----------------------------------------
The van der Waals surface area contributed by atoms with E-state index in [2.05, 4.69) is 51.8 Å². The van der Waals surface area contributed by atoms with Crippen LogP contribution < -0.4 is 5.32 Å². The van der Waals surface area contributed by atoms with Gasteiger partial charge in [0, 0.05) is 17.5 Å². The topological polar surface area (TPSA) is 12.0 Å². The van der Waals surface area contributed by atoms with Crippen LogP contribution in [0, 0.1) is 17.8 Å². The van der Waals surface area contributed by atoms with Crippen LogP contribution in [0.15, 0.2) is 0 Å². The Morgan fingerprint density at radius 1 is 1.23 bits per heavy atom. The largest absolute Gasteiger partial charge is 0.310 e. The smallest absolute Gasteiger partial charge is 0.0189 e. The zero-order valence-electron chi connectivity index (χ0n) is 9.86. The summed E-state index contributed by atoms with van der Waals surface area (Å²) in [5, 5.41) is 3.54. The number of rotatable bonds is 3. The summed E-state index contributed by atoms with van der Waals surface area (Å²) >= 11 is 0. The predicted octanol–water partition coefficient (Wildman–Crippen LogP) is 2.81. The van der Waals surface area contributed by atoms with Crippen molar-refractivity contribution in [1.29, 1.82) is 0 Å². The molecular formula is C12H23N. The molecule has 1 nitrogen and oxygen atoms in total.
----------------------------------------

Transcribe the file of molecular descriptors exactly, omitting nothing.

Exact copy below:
The van der Waals surface area contributed by atoms with E-state index in [2.05, 4.69) is 51.8 Å². The van der Waals surface area contributed by atoms with Crippen LogP contribution < -0.4 is 5.32 Å². The van der Waals surface area contributed by atoms with Gasteiger partial charge in [0, 0.05) is 17.5 Å². The topological polar surface area (TPSA) is 12.0 Å². The van der Waals surface area contributed by atoms with Crippen LogP contribution in [0, 0.1) is 17.8 Å². The van der Waals surface area contributed by atoms with Crippen LogP contribution in [0.15, 0.2) is 0 Å². The Morgan fingerprint density at radius 1 is 1.23 bits per heavy atom. The largest absolute Gasteiger partial charge is 0.310 e. The smallest absolute Gasteiger partial charge is 0.0189 e. The zero-order valence-electron chi connectivity index (χ0n) is 9.86. The summed E-state index contributed by atoms with van der Waals surface area (Å²) in [5, 5.41) is 3.54. The number of rotatable bonds is 3. The summed E-state index contributed by atoms with van der Waals surface area (Å²) >= 11 is 0. The predicted octanol–water partition coefficient (Wildman–Crippen LogP) is 2.81. The van der Waals surface area contributed by atoms with Crippen molar-refractivity contribution in [1.29, 1.82) is 0 Å². The molecular formula is C12H23N. The molecule has 1 nitrogen and oxygen atoms in total.